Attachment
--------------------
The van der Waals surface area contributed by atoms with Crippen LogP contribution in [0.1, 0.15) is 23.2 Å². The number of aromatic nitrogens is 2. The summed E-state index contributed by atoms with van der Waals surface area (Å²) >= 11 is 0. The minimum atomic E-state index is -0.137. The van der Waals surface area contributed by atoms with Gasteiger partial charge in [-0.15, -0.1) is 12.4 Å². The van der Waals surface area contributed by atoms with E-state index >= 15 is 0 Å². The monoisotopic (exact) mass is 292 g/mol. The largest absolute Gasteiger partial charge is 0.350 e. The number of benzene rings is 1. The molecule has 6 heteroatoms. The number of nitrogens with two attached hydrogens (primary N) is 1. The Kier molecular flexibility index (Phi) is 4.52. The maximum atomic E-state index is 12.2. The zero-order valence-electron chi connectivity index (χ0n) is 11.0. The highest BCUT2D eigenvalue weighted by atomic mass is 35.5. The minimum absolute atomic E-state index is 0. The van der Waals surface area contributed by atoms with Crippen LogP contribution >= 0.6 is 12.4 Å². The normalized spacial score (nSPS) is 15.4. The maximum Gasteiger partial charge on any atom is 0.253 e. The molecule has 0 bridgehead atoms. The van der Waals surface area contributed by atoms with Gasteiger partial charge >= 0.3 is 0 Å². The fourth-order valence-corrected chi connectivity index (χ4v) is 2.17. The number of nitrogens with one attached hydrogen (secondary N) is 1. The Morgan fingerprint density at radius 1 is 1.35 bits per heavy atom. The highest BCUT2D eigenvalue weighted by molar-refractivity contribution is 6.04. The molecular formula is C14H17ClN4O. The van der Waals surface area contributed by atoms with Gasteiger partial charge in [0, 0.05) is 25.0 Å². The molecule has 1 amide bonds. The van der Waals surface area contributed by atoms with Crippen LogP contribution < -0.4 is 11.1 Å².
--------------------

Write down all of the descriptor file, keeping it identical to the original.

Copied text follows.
The van der Waals surface area contributed by atoms with Crippen LogP contribution in [0.1, 0.15) is 23.2 Å². The number of aromatic nitrogens is 2. The summed E-state index contributed by atoms with van der Waals surface area (Å²) >= 11 is 0. The minimum atomic E-state index is -0.137. The van der Waals surface area contributed by atoms with Gasteiger partial charge in [-0.15, -0.1) is 12.4 Å². The van der Waals surface area contributed by atoms with E-state index >= 15 is 0 Å². The monoisotopic (exact) mass is 292 g/mol. The largest absolute Gasteiger partial charge is 0.350 e. The number of benzene rings is 1. The molecule has 6 heteroatoms. The number of nitrogens with two attached hydrogens (primary N) is 1. The Kier molecular flexibility index (Phi) is 4.52. The maximum atomic E-state index is 12.2. The zero-order valence-electron chi connectivity index (χ0n) is 11.0. The highest BCUT2D eigenvalue weighted by atomic mass is 35.5. The minimum absolute atomic E-state index is 0. The van der Waals surface area contributed by atoms with Crippen LogP contribution >= 0.6 is 12.4 Å². The normalized spacial score (nSPS) is 15.4. The maximum Gasteiger partial charge on any atom is 0.253 e. The molecule has 0 bridgehead atoms. The van der Waals surface area contributed by atoms with Gasteiger partial charge >= 0.3 is 0 Å². The fourth-order valence-corrected chi connectivity index (χ4v) is 2.17. The number of nitrogens with one attached hydrogen (secondary N) is 1. The Morgan fingerprint density at radius 1 is 1.35 bits per heavy atom. The highest BCUT2D eigenvalue weighted by molar-refractivity contribution is 6.04. The molecular formula is C14H17ClN4O. The van der Waals surface area contributed by atoms with Gasteiger partial charge in [0, 0.05) is 25.0 Å². The molecule has 1 amide bonds. The van der Waals surface area contributed by atoms with Crippen LogP contribution < -0.4 is 11.1 Å².